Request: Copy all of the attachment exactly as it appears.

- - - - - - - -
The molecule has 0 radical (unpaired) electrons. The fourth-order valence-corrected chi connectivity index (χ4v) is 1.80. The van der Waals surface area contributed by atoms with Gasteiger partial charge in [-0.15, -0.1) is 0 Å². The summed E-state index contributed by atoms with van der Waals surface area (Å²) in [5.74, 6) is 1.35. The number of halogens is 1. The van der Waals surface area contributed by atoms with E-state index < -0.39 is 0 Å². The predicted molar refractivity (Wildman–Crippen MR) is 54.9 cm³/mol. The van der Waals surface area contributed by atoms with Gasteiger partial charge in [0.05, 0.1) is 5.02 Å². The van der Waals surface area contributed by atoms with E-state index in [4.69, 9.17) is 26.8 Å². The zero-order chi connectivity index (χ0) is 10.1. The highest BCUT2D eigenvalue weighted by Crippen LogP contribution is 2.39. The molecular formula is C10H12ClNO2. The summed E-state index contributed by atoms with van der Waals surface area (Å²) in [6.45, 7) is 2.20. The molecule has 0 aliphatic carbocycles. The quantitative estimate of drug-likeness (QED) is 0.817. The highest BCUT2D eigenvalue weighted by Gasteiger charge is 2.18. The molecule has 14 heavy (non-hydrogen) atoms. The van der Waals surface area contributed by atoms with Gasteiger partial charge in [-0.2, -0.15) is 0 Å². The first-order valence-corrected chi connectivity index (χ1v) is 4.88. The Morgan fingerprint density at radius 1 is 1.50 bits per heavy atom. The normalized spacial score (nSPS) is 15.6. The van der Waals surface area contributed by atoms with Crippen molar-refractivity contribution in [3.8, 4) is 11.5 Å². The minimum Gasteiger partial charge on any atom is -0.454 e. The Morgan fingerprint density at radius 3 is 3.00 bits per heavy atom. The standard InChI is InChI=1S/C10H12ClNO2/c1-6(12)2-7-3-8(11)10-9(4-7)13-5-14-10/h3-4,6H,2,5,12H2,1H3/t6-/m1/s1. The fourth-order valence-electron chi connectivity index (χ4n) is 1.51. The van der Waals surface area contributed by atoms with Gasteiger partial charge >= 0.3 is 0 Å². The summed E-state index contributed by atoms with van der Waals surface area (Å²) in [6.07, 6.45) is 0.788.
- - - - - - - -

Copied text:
The molecule has 0 radical (unpaired) electrons. The fourth-order valence-corrected chi connectivity index (χ4v) is 1.80. The van der Waals surface area contributed by atoms with Gasteiger partial charge in [-0.15, -0.1) is 0 Å². The summed E-state index contributed by atoms with van der Waals surface area (Å²) in [5.74, 6) is 1.35. The number of halogens is 1. The van der Waals surface area contributed by atoms with E-state index < -0.39 is 0 Å². The predicted molar refractivity (Wildman–Crippen MR) is 54.9 cm³/mol. The van der Waals surface area contributed by atoms with Gasteiger partial charge in [0.05, 0.1) is 5.02 Å². The van der Waals surface area contributed by atoms with E-state index in [4.69, 9.17) is 26.8 Å². The zero-order chi connectivity index (χ0) is 10.1. The highest BCUT2D eigenvalue weighted by Crippen LogP contribution is 2.39. The molecular formula is C10H12ClNO2. The summed E-state index contributed by atoms with van der Waals surface area (Å²) in [6.45, 7) is 2.20. The molecule has 0 aliphatic carbocycles. The quantitative estimate of drug-likeness (QED) is 0.817. The highest BCUT2D eigenvalue weighted by Gasteiger charge is 2.18. The molecule has 14 heavy (non-hydrogen) atoms. The van der Waals surface area contributed by atoms with Gasteiger partial charge in [-0.2, -0.15) is 0 Å². The first-order valence-corrected chi connectivity index (χ1v) is 4.88. The Morgan fingerprint density at radius 1 is 1.50 bits per heavy atom. The normalized spacial score (nSPS) is 15.6. The van der Waals surface area contributed by atoms with Crippen molar-refractivity contribution in [3.8, 4) is 11.5 Å². The minimum Gasteiger partial charge on any atom is -0.454 e. The Morgan fingerprint density at radius 3 is 3.00 bits per heavy atom. The standard InChI is InChI=1S/C10H12ClNO2/c1-6(12)2-7-3-8(11)10-9(4-7)13-5-14-10/h3-4,6H,2,5,12H2,1H3/t6-/m1/s1. The fourth-order valence-electron chi connectivity index (χ4n) is 1.51. The van der Waals surface area contributed by atoms with Gasteiger partial charge >= 0.3 is 0 Å². The summed E-state index contributed by atoms with van der Waals surface area (Å²) in [6.07, 6.45) is 0.788.